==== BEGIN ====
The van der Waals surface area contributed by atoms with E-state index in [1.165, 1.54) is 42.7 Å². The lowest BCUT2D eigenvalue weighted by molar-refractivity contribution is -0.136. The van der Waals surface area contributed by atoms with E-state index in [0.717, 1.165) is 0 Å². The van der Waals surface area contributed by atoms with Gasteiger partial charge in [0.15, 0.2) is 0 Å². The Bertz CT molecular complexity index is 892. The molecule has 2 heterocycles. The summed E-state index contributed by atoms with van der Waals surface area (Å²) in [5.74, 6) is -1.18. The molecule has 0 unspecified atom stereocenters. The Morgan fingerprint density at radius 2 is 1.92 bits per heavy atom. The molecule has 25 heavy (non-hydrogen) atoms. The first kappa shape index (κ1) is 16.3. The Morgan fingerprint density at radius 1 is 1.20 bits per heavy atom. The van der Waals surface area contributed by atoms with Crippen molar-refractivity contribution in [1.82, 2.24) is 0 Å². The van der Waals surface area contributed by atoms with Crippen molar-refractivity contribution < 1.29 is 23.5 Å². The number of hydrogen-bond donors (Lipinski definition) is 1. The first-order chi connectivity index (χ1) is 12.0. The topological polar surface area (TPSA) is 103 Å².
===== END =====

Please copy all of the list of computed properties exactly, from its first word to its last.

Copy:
The van der Waals surface area contributed by atoms with E-state index in [1.165, 1.54) is 42.7 Å². The lowest BCUT2D eigenvalue weighted by molar-refractivity contribution is -0.136. The van der Waals surface area contributed by atoms with E-state index in [0.717, 1.165) is 0 Å². The van der Waals surface area contributed by atoms with Gasteiger partial charge in [0.15, 0.2) is 0 Å². The Bertz CT molecular complexity index is 892. The molecule has 2 heterocycles. The summed E-state index contributed by atoms with van der Waals surface area (Å²) in [5.74, 6) is -1.18. The molecule has 0 unspecified atom stereocenters. The Morgan fingerprint density at radius 2 is 1.92 bits per heavy atom. The molecule has 25 heavy (non-hydrogen) atoms. The first kappa shape index (κ1) is 16.3. The Morgan fingerprint density at radius 1 is 1.20 bits per heavy atom. The van der Waals surface area contributed by atoms with Crippen molar-refractivity contribution in [1.82, 2.24) is 0 Å². The van der Waals surface area contributed by atoms with Crippen molar-refractivity contribution < 1.29 is 23.5 Å². The number of hydrogen-bond donors (Lipinski definition) is 1. The first-order chi connectivity index (χ1) is 12.0. The topological polar surface area (TPSA) is 103 Å².